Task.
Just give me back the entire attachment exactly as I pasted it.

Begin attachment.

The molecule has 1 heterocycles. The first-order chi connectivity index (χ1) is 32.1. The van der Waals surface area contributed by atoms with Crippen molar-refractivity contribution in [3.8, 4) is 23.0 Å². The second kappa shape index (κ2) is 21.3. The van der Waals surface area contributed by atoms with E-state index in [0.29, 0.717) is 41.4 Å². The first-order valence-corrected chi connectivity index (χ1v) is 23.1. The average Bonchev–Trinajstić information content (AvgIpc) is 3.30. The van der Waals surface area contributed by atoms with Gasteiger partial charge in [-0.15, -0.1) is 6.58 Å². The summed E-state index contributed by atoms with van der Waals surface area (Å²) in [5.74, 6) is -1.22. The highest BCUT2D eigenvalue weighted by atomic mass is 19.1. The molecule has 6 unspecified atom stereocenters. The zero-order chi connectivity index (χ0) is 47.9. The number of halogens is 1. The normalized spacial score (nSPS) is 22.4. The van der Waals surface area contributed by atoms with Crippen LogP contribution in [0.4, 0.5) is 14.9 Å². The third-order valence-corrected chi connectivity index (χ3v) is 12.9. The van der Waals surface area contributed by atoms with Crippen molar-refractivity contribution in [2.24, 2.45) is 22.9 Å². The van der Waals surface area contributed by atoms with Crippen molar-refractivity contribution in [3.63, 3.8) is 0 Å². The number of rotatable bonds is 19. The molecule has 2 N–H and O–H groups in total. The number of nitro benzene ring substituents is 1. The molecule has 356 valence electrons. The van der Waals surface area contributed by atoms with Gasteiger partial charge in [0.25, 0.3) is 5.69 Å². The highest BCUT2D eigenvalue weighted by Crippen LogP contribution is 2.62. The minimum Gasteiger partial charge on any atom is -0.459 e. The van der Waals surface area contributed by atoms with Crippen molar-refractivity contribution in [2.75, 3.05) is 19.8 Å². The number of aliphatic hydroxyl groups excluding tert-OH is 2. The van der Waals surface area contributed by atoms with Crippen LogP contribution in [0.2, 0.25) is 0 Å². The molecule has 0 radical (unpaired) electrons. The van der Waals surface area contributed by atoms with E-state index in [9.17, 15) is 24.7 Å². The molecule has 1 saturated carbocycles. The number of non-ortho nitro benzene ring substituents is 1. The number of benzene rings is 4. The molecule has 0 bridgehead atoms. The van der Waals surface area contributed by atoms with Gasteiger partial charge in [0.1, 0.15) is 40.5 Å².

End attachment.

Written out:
The molecule has 1 heterocycles. The first-order chi connectivity index (χ1) is 32.1. The van der Waals surface area contributed by atoms with Crippen molar-refractivity contribution in [3.8, 4) is 23.0 Å². The second kappa shape index (κ2) is 21.3. The van der Waals surface area contributed by atoms with E-state index in [0.29, 0.717) is 41.4 Å². The first-order valence-corrected chi connectivity index (χ1v) is 23.1. The average Bonchev–Trinajstić information content (AvgIpc) is 3.30. The van der Waals surface area contributed by atoms with Gasteiger partial charge in [-0.15, -0.1) is 6.58 Å². The summed E-state index contributed by atoms with van der Waals surface area (Å²) in [5.74, 6) is -1.22. The highest BCUT2D eigenvalue weighted by atomic mass is 19.1. The molecule has 6 unspecified atom stereocenters. The zero-order chi connectivity index (χ0) is 47.9. The number of halogens is 1. The normalized spacial score (nSPS) is 22.4. The van der Waals surface area contributed by atoms with Crippen LogP contribution in [0.4, 0.5) is 14.9 Å². The third-order valence-corrected chi connectivity index (χ3v) is 12.9. The van der Waals surface area contributed by atoms with Crippen molar-refractivity contribution in [2.24, 2.45) is 22.9 Å². The van der Waals surface area contributed by atoms with Crippen molar-refractivity contribution in [3.63, 3.8) is 0 Å². The number of rotatable bonds is 19. The molecule has 2 N–H and O–H groups in total. The number of nitro benzene ring substituents is 1. The molecule has 356 valence electrons. The van der Waals surface area contributed by atoms with Gasteiger partial charge in [0.25, 0.3) is 5.69 Å². The highest BCUT2D eigenvalue weighted by Crippen LogP contribution is 2.62. The minimum Gasteiger partial charge on any atom is -0.459 e. The van der Waals surface area contributed by atoms with Crippen molar-refractivity contribution in [2.75, 3.05) is 19.8 Å². The number of aliphatic hydroxyl groups excluding tert-OH is 2. The van der Waals surface area contributed by atoms with Crippen LogP contribution in [0.2, 0.25) is 0 Å². The molecule has 0 radical (unpaired) electrons. The van der Waals surface area contributed by atoms with E-state index in [9.17, 15) is 24.7 Å². The molecule has 1 saturated carbocycles. The number of non-ortho nitro benzene ring substituents is 1. The number of benzene rings is 4. The molecule has 0 bridgehead atoms. The van der Waals surface area contributed by atoms with Gasteiger partial charge in [0.1, 0.15) is 40.5 Å².